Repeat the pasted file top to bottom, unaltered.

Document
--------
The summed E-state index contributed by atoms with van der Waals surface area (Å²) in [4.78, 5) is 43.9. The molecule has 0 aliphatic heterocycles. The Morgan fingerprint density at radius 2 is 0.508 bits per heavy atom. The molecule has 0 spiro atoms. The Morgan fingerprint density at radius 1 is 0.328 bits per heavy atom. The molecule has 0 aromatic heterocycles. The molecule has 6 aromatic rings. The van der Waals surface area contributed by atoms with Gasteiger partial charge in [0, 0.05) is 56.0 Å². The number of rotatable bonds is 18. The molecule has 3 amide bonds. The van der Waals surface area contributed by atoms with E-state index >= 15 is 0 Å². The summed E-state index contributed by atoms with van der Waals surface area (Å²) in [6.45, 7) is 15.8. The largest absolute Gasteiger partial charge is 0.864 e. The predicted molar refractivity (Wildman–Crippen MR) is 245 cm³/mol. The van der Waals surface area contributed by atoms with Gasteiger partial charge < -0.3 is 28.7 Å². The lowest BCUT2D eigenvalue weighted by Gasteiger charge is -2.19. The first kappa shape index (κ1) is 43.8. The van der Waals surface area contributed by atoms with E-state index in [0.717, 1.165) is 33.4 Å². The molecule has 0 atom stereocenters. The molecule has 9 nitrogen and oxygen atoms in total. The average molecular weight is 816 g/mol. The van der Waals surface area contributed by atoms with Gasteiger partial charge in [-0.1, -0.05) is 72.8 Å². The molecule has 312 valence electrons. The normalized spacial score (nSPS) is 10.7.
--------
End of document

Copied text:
The summed E-state index contributed by atoms with van der Waals surface area (Å²) in [4.78, 5) is 43.9. The molecule has 0 aliphatic heterocycles. The Morgan fingerprint density at radius 2 is 0.508 bits per heavy atom. The molecule has 0 spiro atoms. The Morgan fingerprint density at radius 1 is 0.328 bits per heavy atom. The molecule has 0 aromatic heterocycles. The molecule has 6 aromatic rings. The van der Waals surface area contributed by atoms with Gasteiger partial charge in [0, 0.05) is 56.0 Å². The number of rotatable bonds is 18. The molecule has 3 amide bonds. The van der Waals surface area contributed by atoms with E-state index >= 15 is 0 Å². The summed E-state index contributed by atoms with van der Waals surface area (Å²) in [6.45, 7) is 15.8. The largest absolute Gasteiger partial charge is 0.864 e. The predicted molar refractivity (Wildman–Crippen MR) is 245 cm³/mol. The van der Waals surface area contributed by atoms with Gasteiger partial charge < -0.3 is 28.7 Å². The lowest BCUT2D eigenvalue weighted by Gasteiger charge is -2.19. The first kappa shape index (κ1) is 43.8. The van der Waals surface area contributed by atoms with E-state index in [0.717, 1.165) is 33.4 Å². The molecule has 0 atom stereocenters. The molecule has 9 nitrogen and oxygen atoms in total. The average molecular weight is 816 g/mol. The van der Waals surface area contributed by atoms with Gasteiger partial charge in [-0.1, -0.05) is 72.8 Å². The molecule has 312 valence electrons. The normalized spacial score (nSPS) is 10.7.